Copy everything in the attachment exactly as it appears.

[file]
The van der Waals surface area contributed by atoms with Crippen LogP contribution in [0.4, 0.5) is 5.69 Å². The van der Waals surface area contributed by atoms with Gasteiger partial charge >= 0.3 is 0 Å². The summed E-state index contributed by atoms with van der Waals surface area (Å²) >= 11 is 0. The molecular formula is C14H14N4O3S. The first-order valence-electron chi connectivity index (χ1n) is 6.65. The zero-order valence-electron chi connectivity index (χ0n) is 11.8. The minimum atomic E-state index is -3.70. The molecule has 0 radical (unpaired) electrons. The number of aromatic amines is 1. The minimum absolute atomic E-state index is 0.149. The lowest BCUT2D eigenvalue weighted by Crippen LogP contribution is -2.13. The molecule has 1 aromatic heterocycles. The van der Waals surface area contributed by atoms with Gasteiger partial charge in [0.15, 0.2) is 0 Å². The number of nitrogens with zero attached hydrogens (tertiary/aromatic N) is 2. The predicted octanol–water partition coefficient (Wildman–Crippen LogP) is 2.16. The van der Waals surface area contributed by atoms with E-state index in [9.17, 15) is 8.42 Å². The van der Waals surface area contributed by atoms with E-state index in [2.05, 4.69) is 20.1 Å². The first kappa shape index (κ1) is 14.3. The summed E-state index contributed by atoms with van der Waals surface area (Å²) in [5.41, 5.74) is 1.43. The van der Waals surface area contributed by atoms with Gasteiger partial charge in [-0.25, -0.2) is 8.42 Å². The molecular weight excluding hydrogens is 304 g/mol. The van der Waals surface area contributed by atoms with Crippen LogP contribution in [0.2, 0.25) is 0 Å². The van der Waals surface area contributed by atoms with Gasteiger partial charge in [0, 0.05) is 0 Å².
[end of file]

The van der Waals surface area contributed by atoms with Crippen LogP contribution in [0.4, 0.5) is 5.69 Å². The van der Waals surface area contributed by atoms with Gasteiger partial charge >= 0.3 is 0 Å². The summed E-state index contributed by atoms with van der Waals surface area (Å²) >= 11 is 0. The molecular formula is C14H14N4O3S. The first-order valence-electron chi connectivity index (χ1n) is 6.65. The zero-order valence-electron chi connectivity index (χ0n) is 11.8. The minimum atomic E-state index is -3.70. The molecule has 0 radical (unpaired) electrons. The number of aromatic amines is 1. The minimum absolute atomic E-state index is 0.149. The lowest BCUT2D eigenvalue weighted by Crippen LogP contribution is -2.13. The molecule has 1 aromatic heterocycles. The van der Waals surface area contributed by atoms with Gasteiger partial charge in [0.15, 0.2) is 0 Å². The number of nitrogens with zero attached hydrogens (tertiary/aromatic N) is 2. The predicted octanol–water partition coefficient (Wildman–Crippen LogP) is 2.16. The van der Waals surface area contributed by atoms with E-state index in [9.17, 15) is 8.42 Å². The van der Waals surface area contributed by atoms with E-state index in [2.05, 4.69) is 20.1 Å². The first kappa shape index (κ1) is 14.3. The summed E-state index contributed by atoms with van der Waals surface area (Å²) in [5.41, 5.74) is 1.43. The van der Waals surface area contributed by atoms with Gasteiger partial charge in [-0.25, -0.2) is 8.42 Å². The molecular weight excluding hydrogens is 304 g/mol. The van der Waals surface area contributed by atoms with Crippen LogP contribution in [0.2, 0.25) is 0 Å². The van der Waals surface area contributed by atoms with Gasteiger partial charge in [0, 0.05) is 0 Å².